Beginning Again

I’m a little behind on prompts, so this poem is for Frank’s haikai challenge about the Wolf Moon, DVerse’s haibun Monday about beginnings, and JusJoJan day 7, “mix.”

At the beginning of this year, I think of the last — a mixture of joyous and difficult, heavy on the bitterness — and I get nervous. Emotions cannot void the truth: that I got through 2019 (someone even told me I was thriving), and the same can be for 2020. Memories of sadness stick a little better, but count the stars of happy moments — if you are able to number them.

January moon
After fullness starts anew —
Stellar companions


DVerse Prosery #7

This is the first time I am posting for DVerse Prosery. We are to write a piece of flash-fiction that includes a line from a poem. This week’s poem is “Cow” by Jim Harrison, and the line is “A cow is screaming across the arroyo.” Please tell me what you think, since this might get very strange. Have fun!


“the centre cannot hold;…
And what rough beast, its hour come round at last,
Slouches toward Bethlehem to be born?”

— W.B. Yeats, “The Second Coming”

The earth and heavens have flipped: A fish is floating in the sky. A deluge drives down from the dark clouds, evaporating before it hits the cracked aridity of desert ground. A dehydrated cow fears being dried into jerky, and searching fearfully and futilely, is screaming across the arroyo, while it jumps over the crater-covered moon.

The sun and moon are in a desert dance, as earth and sky are battling. They must find a way to meet in the middle, yet it is impossible. Soon all fish will be floating, clouds will vanish, and all arroyos will be silent and dry.

Hunter’s Moon

illustration of moon showing during sunset
Photo by David Besh on

Waiting for nighttime

To reveal a companion

On this search for love

For Frank J. Tassone’s haikai prompt this week. Click here for more info. It turns out that this month’s full moon was last night, and I didn’t realize it, though I did look at the moon. I wrote the above haiku yesterday. Then, this morning, upon reading that the “Hunter’s Moon” was actually yesterday, I wrote this:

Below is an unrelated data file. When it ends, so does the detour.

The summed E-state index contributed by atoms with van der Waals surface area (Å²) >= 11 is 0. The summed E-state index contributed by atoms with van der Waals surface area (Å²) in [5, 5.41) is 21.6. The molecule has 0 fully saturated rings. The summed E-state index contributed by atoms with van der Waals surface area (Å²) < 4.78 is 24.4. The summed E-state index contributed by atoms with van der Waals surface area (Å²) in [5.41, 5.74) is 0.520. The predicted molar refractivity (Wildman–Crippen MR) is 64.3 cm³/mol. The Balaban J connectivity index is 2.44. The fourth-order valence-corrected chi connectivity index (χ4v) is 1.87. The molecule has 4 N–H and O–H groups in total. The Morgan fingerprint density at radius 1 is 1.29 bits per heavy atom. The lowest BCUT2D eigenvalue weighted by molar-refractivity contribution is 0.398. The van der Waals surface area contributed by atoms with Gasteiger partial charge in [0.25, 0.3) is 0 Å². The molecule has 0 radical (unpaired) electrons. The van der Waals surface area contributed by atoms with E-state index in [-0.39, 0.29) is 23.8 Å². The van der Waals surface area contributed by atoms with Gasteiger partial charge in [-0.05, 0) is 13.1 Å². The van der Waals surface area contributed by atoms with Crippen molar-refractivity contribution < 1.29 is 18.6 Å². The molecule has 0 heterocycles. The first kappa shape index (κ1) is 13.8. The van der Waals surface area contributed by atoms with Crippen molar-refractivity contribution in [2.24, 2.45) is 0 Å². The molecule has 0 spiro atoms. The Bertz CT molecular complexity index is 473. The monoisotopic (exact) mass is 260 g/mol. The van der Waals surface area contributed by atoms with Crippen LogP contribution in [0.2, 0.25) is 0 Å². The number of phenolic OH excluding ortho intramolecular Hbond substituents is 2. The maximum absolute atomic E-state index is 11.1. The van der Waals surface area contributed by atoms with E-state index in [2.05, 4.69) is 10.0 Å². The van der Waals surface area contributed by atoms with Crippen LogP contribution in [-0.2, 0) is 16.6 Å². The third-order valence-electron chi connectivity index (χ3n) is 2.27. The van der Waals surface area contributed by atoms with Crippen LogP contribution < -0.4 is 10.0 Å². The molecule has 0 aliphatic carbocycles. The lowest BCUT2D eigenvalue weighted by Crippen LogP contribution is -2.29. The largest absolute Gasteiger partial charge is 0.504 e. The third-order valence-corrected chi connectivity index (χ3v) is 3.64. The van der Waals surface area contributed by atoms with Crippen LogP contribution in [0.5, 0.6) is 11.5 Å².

I saw you last night

My desired companion,

Sans recognition


I walk on cloud, stumbling into pools of moonlight
And lakes of midnight, stars’ eyes
Creating an Argus in the sky —
Watch me in wonder as I wander

     a     a     r
m      l     d    o           y
i     l

To the banks of our galactic river —
“A land flowing with milk and honey.”

I decided to post this and share it with Real Toads’s “Try Everything” prompt, since I rarely write something this “creatively” formatted. This is basically a stream-of-consciousness poem, written a few days ago, and I’m not quite sure where it came from. What does it mean to you?

Cash Extinction

For Fandango’s one-word prompt, “cash”, and the DVerse quadrille, where we are supposed to use some form of “extinction”. This is a little silly, but I hope you like it. 

Pulling out my credit card to pay

For something costing only $3.05,

I wonder where my cash has gone

And if cash will survive.

Pennies have already nearly gone extinct,

Many other coins are on the brink,

And wallet space for dollar bills unfilled.

Crowded Together

Crowded together around

A table, they seem like a

Friendly, gregarious bunch —

But they hunch over their phones,

Engrossed in their own

Technological Wi-Fi world:


The pinging of messaging.

The absence of true sharing.

The irony of this is that I am posting it from my phone. For Fandango’s one-word prompt. 

On Inner Beauty

For this.

What kind of advice can I impart

Without feeling like I’m playing a part,

Living like a hypocrite?

Which is the message I can give,

Which I can accept myself?

(Can I accept myself?)


My poems are the message:

Make room for your words, a haven,

Make room for yourself, do not give in

Until the negativity is crowded out.

Allow not the silencing of the spirit’s shout.

Update: I am sharing this poem with DVerse Poetics this week, because living with an eating disorder and especially the associated thoughts is absolutely maddening. Thankfully I am much better than 2 or 3 years ago, but it still hasn’t really gone away…

Keep the Empty Spaces

This micro-poem was inspired by this challenge at Real Toads and the photo below, found at Fandango’s flash-fiction #29.

Why must a wide road

Cut // through the forest?

Sentinel-trees line the highway

Watching people destroy

The natural spaces // and themselves.

We try to fill the empty parts

With painted, dead asphalt,

But Nature whispers to return

To Nature, and to her Creator.